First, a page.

Is it true that the appearance of a Blood Moon is an omen in Judaism? And why it happens to be coinciding every time with a Jewish holiday since quite a while? I would like to know about the facts and seek authentic information on this notion if it carries significance.




  • 4
    It's not true that this is a particular omen. The reason it often occurs on Jewish holidays is because blood moons occur during a full moon which is always on the 15th day of the lunar month. The Jewish holidays Pesach and Sukkot occur on 15th day of their respective months.
    – Daniel
    Sep 27, 2015 at 20:23
  • @Daniel, it stinks if you forgot your yontif candles, though (due to the decreased quantity of available light). Sep 30, 2015 at 12:21

1 Answer 1


We ascribe significance to lunar eclipses (Sukkah 29a), of which blood moons are a subset. The reason they occur so often on Jewish holidays is probably because we have holidays on or around the full moon (+- 2 days) half the months of the year: Sukkos, Tu b'Shevat, Purim (and Purim Katan), Pesach, Shivah Asar b'Tamuz, Tu B'Av. Blood moons, as well as all lunar eclipses, can only occur on full moons.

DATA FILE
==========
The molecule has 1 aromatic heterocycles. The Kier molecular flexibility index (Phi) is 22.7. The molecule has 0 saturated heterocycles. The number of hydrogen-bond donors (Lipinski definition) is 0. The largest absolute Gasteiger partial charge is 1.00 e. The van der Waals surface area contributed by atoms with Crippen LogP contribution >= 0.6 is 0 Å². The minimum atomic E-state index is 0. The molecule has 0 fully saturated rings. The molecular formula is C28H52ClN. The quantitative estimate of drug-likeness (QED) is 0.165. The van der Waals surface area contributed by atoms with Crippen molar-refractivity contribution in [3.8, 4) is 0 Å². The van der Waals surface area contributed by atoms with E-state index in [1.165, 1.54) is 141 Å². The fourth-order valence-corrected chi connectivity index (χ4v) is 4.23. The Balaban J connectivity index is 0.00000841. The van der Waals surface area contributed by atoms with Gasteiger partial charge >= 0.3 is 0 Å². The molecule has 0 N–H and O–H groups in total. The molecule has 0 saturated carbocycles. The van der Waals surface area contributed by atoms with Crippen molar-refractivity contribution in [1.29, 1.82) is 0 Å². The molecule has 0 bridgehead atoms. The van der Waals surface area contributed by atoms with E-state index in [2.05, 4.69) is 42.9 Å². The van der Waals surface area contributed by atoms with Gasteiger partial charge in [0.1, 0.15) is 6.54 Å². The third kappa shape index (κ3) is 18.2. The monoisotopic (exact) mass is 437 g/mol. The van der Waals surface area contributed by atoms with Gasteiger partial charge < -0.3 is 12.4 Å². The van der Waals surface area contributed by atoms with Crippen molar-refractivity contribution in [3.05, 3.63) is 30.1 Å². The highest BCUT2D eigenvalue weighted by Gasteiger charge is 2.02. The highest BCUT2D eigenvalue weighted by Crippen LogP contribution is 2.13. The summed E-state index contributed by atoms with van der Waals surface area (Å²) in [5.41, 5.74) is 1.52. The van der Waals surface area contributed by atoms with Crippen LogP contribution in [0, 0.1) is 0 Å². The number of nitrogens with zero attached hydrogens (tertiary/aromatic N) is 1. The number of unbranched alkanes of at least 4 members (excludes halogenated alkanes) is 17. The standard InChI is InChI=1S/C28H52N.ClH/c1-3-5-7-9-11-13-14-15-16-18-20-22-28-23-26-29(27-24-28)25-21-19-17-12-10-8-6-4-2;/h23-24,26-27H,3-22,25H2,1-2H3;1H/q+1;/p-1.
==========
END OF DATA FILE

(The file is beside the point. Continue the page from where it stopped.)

• When you say "we only ascribe significance to lunar eclipses (Sukkah 29a), not blood moons", aren't blood moons a subset of lunar eclipses? Your statement precludes that.
    – robev
    Aug 25, 2017 at 12:49
  • I don’t believe they are, actually. Blood moons are refraction of sunlight; lunar eclipses are complete blockages thereof.
    – DonielF
    Aug 25, 2017 at 13:17
  • I'm not sure what you think a lunar eclipse is but a blood Moon is just a term for a tetrad of total lunar eclipses. See the link above and en.wikipedia.org/wiki/Lunar_eclipse
    – robev
    Aug 25, 2017 at 13:21
  • Let us continue this discussion in chat.
    – robev
    Aug 25, 2017 at 13:30

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